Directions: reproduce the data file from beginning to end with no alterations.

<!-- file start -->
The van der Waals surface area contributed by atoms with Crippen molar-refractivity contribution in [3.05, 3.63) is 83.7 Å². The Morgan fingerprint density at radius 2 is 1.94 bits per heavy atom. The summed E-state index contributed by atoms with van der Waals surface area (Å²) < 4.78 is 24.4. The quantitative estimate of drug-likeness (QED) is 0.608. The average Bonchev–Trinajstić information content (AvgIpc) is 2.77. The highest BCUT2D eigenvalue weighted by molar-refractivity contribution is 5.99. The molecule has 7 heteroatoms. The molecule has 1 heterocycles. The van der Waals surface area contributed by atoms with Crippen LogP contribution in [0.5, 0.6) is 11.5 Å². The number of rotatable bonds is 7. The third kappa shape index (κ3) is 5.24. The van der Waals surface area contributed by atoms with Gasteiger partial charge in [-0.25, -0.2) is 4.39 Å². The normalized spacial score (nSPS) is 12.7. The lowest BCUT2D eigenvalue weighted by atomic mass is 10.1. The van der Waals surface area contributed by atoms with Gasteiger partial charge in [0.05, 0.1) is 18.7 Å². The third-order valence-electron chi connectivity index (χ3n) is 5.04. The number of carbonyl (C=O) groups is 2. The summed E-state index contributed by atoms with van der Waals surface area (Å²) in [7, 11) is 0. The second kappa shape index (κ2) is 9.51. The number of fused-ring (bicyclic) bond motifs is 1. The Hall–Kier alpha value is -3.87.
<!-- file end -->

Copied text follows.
The van der Waals surface area contributed by atoms with Crippen molar-refractivity contribution in [3.05, 3.63) is 83.7 Å². The Morgan fingerprint density at radius 2 is 1.94 bits per heavy atom. The summed E-state index contributed by atoms with van der Waals surface area (Å²) < 4.78 is 24.4. The quantitative estimate of drug-likeness (QED) is 0.608. The average Bonchev–Trinajstić information content (AvgIpc) is 2.77. The highest BCUT2D eigenvalue weighted by molar-refractivity contribution is 5.99. The molecule has 7 heteroatoms. The molecule has 1 heterocycles. The van der Waals surface area contributed by atoms with Crippen LogP contribution in [0.5, 0.6) is 11.5 Å². The number of rotatable bonds is 7. The third kappa shape index (κ3) is 5.24. The van der Waals surface area contributed by atoms with Gasteiger partial charge in [-0.25, -0.2) is 4.39 Å². The normalized spacial score (nSPS) is 12.7. The lowest BCUT2D eigenvalue weighted by atomic mass is 10.1. The van der Waals surface area contributed by atoms with Gasteiger partial charge in [0.05, 0.1) is 18.7 Å². The third-order valence-electron chi connectivity index (χ3n) is 5.04. The number of carbonyl (C=O) groups is 2. The summed E-state index contributed by atoms with van der Waals surface area (Å²) in [7, 11) is 0. The second kappa shape index (κ2) is 9.51. The number of fused-ring (bicyclic) bond motifs is 1. The Hall–Kier alpha value is -3.87.